Individual Provisions in Tax Reform Part II

Since the recent signing into law of the Tax Cuts and Jobs Act on December 22, 2017, the CK team has received many inquiries about its effect on future tax burdens. According to a recent survey from HubSpot, 88.5% of small businesses don’t understand the full impact of the tax bill. It’s apparent that business owners are seeking more clarity. As your trusted business advisors, we hear you loud and clear. To help you get through this transition, we will be posting our latest insights into the effects of the new law. You can subscribe here to receive our weekly email updates.

Last week, we reviewed the regular and alternative minimum tax rate provisions affecting individuals. This week, we will review the changes in the standard deductions and child/family tax credit that individuals will see in 2018.

Standard Deduction

One of the goals of the 2018 tax reform was simplification of the tax rules. Early on, you may have even heard about filing your future tax return on a postcard. While we are still far from taxes being that easy, the higher standard deductions will mean that less individuals will itemize their deductions.

Similar to 2017, in 2018, individuals can claim the greater of their itemized deductions or the standard deduction. Here’s what the higher basic standard deduction looks like:

photo of 2018 standard deductions | Cray Kaiser Ltd.

As we mentioned, we expect many taxpayers will no longer claim itemized deductions. Part of this is due to the increased standard deduction, and part of this is due to the reduction in certain itemized deductions which we will cover next week.

Personal Exemption

While we see a benefit in the higher standard deduction, it is partially offset with personal exemptions being eliminated starting in 2018. Families with children will undoubtedly be hurt the most by this change. However, the new law provides for enhanced credits for families.

Child/Family Tax Credit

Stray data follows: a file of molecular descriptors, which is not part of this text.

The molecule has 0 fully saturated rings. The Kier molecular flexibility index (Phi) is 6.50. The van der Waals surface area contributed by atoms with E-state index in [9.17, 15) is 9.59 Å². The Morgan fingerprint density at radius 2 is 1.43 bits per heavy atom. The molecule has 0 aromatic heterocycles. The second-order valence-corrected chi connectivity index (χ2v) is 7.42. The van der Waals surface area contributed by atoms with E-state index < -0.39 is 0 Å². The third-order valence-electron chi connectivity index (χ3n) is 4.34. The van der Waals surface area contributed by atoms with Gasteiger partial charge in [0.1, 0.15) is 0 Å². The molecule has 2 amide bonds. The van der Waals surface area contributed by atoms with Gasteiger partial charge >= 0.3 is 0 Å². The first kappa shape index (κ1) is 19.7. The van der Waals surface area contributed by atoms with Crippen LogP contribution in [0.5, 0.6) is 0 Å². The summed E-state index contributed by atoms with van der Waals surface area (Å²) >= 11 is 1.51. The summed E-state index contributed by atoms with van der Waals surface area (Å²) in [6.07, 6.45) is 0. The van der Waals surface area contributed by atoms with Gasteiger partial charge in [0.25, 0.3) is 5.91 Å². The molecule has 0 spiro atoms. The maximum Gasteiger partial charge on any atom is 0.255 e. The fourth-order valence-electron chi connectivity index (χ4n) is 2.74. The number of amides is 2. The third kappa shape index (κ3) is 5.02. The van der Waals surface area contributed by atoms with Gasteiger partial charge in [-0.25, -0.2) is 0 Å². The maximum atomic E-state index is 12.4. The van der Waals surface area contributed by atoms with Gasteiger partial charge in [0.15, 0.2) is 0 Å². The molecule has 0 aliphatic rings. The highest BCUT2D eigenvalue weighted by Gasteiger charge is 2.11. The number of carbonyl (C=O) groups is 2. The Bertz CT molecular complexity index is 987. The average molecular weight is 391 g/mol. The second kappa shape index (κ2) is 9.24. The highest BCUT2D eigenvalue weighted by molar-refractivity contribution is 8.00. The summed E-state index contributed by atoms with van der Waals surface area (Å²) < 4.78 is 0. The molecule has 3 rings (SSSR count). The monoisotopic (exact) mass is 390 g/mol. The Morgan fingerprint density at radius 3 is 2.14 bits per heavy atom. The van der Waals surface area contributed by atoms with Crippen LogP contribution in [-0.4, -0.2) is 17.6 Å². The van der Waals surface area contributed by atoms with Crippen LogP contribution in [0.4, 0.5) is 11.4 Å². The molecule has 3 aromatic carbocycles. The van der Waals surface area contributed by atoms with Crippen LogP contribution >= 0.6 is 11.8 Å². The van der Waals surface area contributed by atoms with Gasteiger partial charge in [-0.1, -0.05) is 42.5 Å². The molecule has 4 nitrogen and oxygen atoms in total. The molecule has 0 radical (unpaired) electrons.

Under prior law, families could claim a maximum child tax credit of $1,000 for each qualifying child under the age of 17. The credit started to phase out for married couples with an adjusted gross income above $110,000 (singles at $75,000). Due to the lower income levels at which the credit phased out, many families did not receive the benefit of the credit.

In 2018, the credit has been doubled to $2,000 for each qualifying child under the age of 17.  Additionally, the phaseout levels have been increased. The credit now begins to phase out for married couples with adjusted gross income above $400,000 (all other taxpayers at $200,000).  In addition to the qualifying child credit, a partial credit of $500 is allowable for each dependent other than a qualifying child.

Here’s an example:

Let’s take a married couple with three children under 17 and an adjusted gross income of $200,000. In 2017, they would receive no child tax credit as their income is more than the phaseout level. Under the new law, they will receive a $6,000 tax credit ($2,000 per child * 3 children). The tax credit will more than offset the loss of the personal exemptions in 2018.

Next week, we will review the changes to 2018 itemized deductions. In the meantime, please call us at 630-953-4900 with your questions.